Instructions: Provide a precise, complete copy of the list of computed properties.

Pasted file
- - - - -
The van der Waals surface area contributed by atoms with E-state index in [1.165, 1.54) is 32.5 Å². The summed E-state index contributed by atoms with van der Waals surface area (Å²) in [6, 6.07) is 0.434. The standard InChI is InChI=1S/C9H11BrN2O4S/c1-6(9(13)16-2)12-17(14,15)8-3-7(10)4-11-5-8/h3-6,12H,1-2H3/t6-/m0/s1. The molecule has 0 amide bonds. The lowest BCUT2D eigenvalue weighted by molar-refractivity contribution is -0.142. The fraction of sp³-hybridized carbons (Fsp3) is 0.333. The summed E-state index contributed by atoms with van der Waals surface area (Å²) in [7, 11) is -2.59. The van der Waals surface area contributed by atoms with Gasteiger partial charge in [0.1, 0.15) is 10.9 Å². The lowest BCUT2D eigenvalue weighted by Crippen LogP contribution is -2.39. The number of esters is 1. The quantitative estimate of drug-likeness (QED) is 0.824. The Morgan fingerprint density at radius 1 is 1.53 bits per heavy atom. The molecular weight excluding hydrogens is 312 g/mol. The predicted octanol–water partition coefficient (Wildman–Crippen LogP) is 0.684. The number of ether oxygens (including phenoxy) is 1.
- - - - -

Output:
The van der Waals surface area contributed by atoms with E-state index in [1.165, 1.54) is 32.5 Å². The summed E-state index contributed by atoms with van der Waals surface area (Å²) in [6, 6.07) is 0.434. The standard InChI is InChI=1S/C9H11BrN2O4S/c1-6(9(13)16-2)12-17(14,15)8-3-7(10)4-11-5-8/h3-6,12H,1-2H3/t6-/m0/s1. The molecule has 0 amide bonds. The lowest BCUT2D eigenvalue weighted by molar-refractivity contribution is -0.142. The fraction of sp³-hybridized carbons (Fsp3) is 0.333. The summed E-state index contributed by atoms with van der Waals surface area (Å²) in [7, 11) is -2.59. The van der Waals surface area contributed by atoms with Gasteiger partial charge in [0.1, 0.15) is 10.9 Å². The lowest BCUT2D eigenvalue weighted by Crippen LogP contribution is -2.39. The number of esters is 1. The quantitative estimate of drug-likeness (QED) is 0.824. The Morgan fingerprint density at radius 1 is 1.53 bits per heavy atom. The molecular weight excluding hydrogens is 312 g/mol. The predicted octanol–water partition coefficient (Wildman–Crippen LogP) is 0.684. The number of ether oxygens (including phenoxy) is 1.